Comet Siding Spring

Comet ISON made a close encounter with Mars at a distance of 0.07 AU on October 1, 2013.  This record won’t last long.  Another newly discovered comet, C/Siding Spring (formally designated as C/2013 A1) will take a near miss on October 19, 2014 with Mars at a distance of 0.000953 AU = 143,000 km.  That distance is about 1/3 of the average distance between the Earth and the Moon, or within 4 times the distances of geostationary satellites!  Mars will essentially pass through the coma and tail of Siding Spring.

Similar to ISON, Siding Spring is a dynamically new comet, visiting the inner solar system for the first time after its formation, carrying unique information about the formation environment of our planetary system.  The best way to study comets is to get close, like what’s been done by various NASA’s cometary missions, such as Deep Impact, EPOXI, Stardust, Starudst-NExT, and the ongoing ESA’s Rosetta.  However, all those mission targets are comets that have been circling the Sun within Jupiter for at least thousands of times, and are not as fresh samples as ISON and Siding Spring.  It is extremely hard to build such a mission to a dynamically new comet, just because they only come in near us once and never return, and we don’t have enough time to precisely determine their orbit, design and build spacecraft, and fly it.  Now, made possible by nature is the Mars flyby of Siding Spring, and we have many instruments already there.  Siding Spring is as unique as ISON.  It’s been some good years for cometary science!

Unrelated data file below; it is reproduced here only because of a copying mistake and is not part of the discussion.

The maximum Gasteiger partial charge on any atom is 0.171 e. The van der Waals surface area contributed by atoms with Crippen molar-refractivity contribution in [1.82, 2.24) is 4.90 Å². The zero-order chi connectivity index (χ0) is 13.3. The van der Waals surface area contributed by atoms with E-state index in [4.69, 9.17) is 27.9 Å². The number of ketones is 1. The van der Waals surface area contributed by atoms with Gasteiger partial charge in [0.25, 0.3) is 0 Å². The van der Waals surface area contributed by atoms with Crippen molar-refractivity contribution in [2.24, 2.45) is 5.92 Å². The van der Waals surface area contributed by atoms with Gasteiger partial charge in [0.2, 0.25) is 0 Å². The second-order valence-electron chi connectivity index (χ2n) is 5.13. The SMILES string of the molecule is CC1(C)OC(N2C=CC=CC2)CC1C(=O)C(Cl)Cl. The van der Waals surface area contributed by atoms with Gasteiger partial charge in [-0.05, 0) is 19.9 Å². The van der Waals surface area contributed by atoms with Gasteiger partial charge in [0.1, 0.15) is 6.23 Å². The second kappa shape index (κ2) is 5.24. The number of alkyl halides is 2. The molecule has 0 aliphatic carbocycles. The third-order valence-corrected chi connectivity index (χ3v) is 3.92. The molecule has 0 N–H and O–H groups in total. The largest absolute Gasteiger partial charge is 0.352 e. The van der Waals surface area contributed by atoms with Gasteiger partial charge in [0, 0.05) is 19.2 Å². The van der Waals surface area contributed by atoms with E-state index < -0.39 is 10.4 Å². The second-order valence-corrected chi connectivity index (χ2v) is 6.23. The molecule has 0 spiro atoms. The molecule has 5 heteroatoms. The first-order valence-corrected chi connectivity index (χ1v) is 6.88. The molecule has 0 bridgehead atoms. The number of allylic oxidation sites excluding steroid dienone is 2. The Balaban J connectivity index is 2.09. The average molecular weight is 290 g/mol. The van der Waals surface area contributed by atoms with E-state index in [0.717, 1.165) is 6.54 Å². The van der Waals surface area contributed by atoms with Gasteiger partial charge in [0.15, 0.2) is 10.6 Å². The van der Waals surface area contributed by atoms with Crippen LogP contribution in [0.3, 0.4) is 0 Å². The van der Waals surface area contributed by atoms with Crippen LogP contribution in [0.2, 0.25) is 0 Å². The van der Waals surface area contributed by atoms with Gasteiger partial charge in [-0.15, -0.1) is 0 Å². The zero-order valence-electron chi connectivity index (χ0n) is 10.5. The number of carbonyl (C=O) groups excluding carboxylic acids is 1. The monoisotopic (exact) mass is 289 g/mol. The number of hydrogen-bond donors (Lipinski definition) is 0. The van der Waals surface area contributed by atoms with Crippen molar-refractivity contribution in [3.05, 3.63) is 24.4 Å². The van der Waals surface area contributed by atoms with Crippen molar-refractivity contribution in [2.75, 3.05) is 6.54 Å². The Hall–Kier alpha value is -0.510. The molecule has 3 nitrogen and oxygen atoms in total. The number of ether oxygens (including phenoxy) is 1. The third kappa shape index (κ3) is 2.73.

Of course, the pass of Mars through Siding Spring’s coma and tail means that all the Mars orbiters need to survive the bombardment of cometary dust.  Even a dust particle of 0.1 mm in size will damage the spacecraft at a relative speed of 56 km/s during the encounter.

Hubble Space Telescope Observations

We used the Wide Field Camera 3 of the Hubble Space Telescope to observed Siding Spring in late October, 2013.  The purposes are to characterize its coma, and hopefully get some ideas about how big the nucleus is.  This information will both provide us the baseline knowledge of this comet, and help with assessing how much risk Mars orbiters will have during the encounter.  We are still in the process of processing and analyzing these images, and plan for more observations in the near future.

Comet C/Siding Spring as seen by Hubble on October 29, 2013 through the F606W filter.  North is up.

Comet C/Siding Spring as seen by Hubble on October 29, 2013 through the F606W filter. North is up.  Image Credit: NASA/ESA


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